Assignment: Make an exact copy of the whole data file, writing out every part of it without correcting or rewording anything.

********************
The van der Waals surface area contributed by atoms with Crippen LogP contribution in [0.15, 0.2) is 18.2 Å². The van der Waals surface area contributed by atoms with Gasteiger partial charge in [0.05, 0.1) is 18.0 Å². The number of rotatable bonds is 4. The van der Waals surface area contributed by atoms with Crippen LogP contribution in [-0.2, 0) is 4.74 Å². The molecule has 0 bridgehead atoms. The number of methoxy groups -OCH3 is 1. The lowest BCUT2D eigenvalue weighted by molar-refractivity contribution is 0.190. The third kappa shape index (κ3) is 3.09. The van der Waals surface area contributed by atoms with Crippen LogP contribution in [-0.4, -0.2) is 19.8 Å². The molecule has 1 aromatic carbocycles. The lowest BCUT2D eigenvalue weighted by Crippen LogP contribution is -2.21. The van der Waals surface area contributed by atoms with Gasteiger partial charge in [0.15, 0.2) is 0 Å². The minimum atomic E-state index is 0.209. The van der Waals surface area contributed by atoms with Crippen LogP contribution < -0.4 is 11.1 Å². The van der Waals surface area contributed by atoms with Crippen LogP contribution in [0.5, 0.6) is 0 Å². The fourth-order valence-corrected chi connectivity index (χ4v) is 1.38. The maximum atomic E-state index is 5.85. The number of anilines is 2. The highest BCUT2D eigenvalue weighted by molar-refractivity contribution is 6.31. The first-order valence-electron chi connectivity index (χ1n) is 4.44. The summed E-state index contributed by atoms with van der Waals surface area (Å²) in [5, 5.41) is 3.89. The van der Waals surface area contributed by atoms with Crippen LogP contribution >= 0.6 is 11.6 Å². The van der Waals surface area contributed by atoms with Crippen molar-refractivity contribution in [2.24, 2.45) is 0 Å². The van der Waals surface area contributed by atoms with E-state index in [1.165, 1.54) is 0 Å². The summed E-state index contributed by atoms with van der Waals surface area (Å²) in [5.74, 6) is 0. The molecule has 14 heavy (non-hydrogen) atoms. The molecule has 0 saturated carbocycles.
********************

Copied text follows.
The van der Waals surface area contributed by atoms with Crippen LogP contribution in [0.15, 0.2) is 18.2 Å². The van der Waals surface area contributed by atoms with Gasteiger partial charge in [0.05, 0.1) is 18.0 Å². The number of rotatable bonds is 4. The van der Waals surface area contributed by atoms with Crippen LogP contribution in [-0.2, 0) is 4.74 Å². The molecule has 0 bridgehead atoms. The number of methoxy groups -OCH3 is 1. The lowest BCUT2D eigenvalue weighted by molar-refractivity contribution is 0.190. The third kappa shape index (κ3) is 3.09. The van der Waals surface area contributed by atoms with Crippen LogP contribution in [-0.4, -0.2) is 19.8 Å². The molecule has 1 aromatic carbocycles. The lowest BCUT2D eigenvalue weighted by Crippen LogP contribution is -2.21. The van der Waals surface area contributed by atoms with Gasteiger partial charge in [0.15, 0.2) is 0 Å². The minimum atomic E-state index is 0.209. The van der Waals surface area contributed by atoms with Crippen LogP contribution < -0.4 is 11.1 Å². The van der Waals surface area contributed by atoms with Crippen LogP contribution in [0.5, 0.6) is 0 Å². The fourth-order valence-corrected chi connectivity index (χ4v) is 1.38. The maximum atomic E-state index is 5.85. The number of anilines is 2. The highest BCUT2D eigenvalue weighted by molar-refractivity contribution is 6.31. The first-order valence-electron chi connectivity index (χ1n) is 4.44. The summed E-state index contributed by atoms with van der Waals surface area (Å²) in [5, 5.41) is 3.89. The van der Waals surface area contributed by atoms with Crippen LogP contribution >= 0.6 is 11.6 Å². The van der Waals surface area contributed by atoms with Crippen molar-refractivity contribution in [2.24, 2.45) is 0 Å². The van der Waals surface area contributed by atoms with E-state index in [1.165, 1.54) is 0 Å². The summed E-state index contributed by atoms with van der Waals surface area (Å²) in [5.74, 6) is 0. The molecule has 14 heavy (non-hydrogen) atoms. The molecule has 0 saturated carbocycles.